Literally translating

Right here, I'd like to kill some old concepts and introduce new ones.

"Literal" translations are ones where words or phrases are replaced with equivalents in another language, and anything that can't be translated is adapted in a way that makes sense. "Liberal" translations are ones where words, phrases, and sometimes even entire interactions are changed so that they have the least friction with a given audience. You might think about this like translation versus localization, or something like that. But that's all wrong, because this distinction is assuming that meaning and linguistic information are the same thing. Here's a better idea.

There are "spartan" translations, that focus on representing the original linguistic information, so named because of their indifference to comfort. And there are "astute" translations, that focus on representing the original non-linguistic information, so named because of their focus on sense. Spartan translations respect "wording", and violate messages. Astute translations respect "senses", and violate words.

The typical spartan translation from Japanese to English might use the phrase "it can't be helped" a few times. This isn't a literal translation. The phrase it's translating, しかたがない or しょうがない or similar, literally means "there is no method" or "there is no way of doing". Let's call this Phrase X. There's nothing about helping here. But this is a stock phrase, with a meaning about giving up on something, and "it can't be helped" is the same way. While this isn't a literal translation, it's definitely a spartan one.

Most of the places where Phrase X is used are places where no native English speaker would use "it can't be helped". Maybe an English speaker would use "oh well" instead. That's radically different than "it can't be helped". This is what makes it spartan.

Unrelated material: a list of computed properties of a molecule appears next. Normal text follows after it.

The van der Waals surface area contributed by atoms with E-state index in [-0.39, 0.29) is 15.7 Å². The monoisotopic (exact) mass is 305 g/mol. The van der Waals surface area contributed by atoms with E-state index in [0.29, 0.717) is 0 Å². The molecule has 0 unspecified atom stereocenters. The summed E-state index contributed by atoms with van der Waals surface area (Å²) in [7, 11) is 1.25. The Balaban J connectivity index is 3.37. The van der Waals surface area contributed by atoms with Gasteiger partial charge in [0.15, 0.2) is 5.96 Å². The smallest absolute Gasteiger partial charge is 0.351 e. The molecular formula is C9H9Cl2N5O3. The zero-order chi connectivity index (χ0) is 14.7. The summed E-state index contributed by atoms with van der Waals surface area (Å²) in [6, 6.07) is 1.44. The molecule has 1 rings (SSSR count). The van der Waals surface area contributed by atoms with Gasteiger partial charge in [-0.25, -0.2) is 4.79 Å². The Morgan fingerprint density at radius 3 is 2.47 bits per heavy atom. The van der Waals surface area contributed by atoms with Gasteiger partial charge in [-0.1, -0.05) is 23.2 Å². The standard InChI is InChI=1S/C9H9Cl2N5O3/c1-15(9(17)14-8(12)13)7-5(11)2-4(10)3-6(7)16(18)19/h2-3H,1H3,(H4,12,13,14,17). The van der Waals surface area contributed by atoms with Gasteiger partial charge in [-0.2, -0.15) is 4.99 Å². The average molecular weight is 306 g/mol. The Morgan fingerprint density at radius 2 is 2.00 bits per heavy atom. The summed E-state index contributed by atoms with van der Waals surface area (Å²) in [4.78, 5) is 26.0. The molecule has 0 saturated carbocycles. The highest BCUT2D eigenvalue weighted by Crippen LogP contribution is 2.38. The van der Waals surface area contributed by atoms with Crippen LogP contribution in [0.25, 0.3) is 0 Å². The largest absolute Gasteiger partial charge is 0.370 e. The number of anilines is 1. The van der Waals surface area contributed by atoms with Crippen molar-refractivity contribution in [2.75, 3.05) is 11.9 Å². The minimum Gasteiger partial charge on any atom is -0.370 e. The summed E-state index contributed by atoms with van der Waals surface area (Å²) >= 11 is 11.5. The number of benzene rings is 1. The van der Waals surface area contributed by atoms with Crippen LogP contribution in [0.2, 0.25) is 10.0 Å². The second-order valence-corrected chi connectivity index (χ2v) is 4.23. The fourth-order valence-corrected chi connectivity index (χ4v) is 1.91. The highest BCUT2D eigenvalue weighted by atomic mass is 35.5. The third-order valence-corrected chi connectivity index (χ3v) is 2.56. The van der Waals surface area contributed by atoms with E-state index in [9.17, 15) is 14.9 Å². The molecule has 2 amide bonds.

You have to choose what to retain. Which action do you want your translation to keep? The action of using one of the most common stock phrases in the language? Or the action conveyed right then and there by using that phrase in that situation? Either choice is valid on some level, but it's a strict choice. You can't have your cake and eat it too.

Choosing "it can't be helped" introduces its own new meaning. It's no more "literal" than using a variant phrase like "oh well". This is a mirror reflection of what happens when you use "oh well". Choosing "oh well" means that you no longer make a statement about "something not being there, or not being possible". You have a pure speech act.

Phrases themselves are information, and that's true from both perspectives. A spartan translator wants to retain the identity of each phrase, because that phrase itself is part of the experience of the original work. An astute translator wants to retain the identity of each sentiment, because a given phrase will express a unique sentiment in different situations. It's rare that you have a perfect mapping where both languages use a unique phrase, of their own, in the same situations and nowhere else.

Beyond phrases

You might be thinking, of course. Different cultures act different ways. It's natural that you have to choose between adapting culture or representing it. Buddy, that's only the tip of the iceburg. This ship is going down.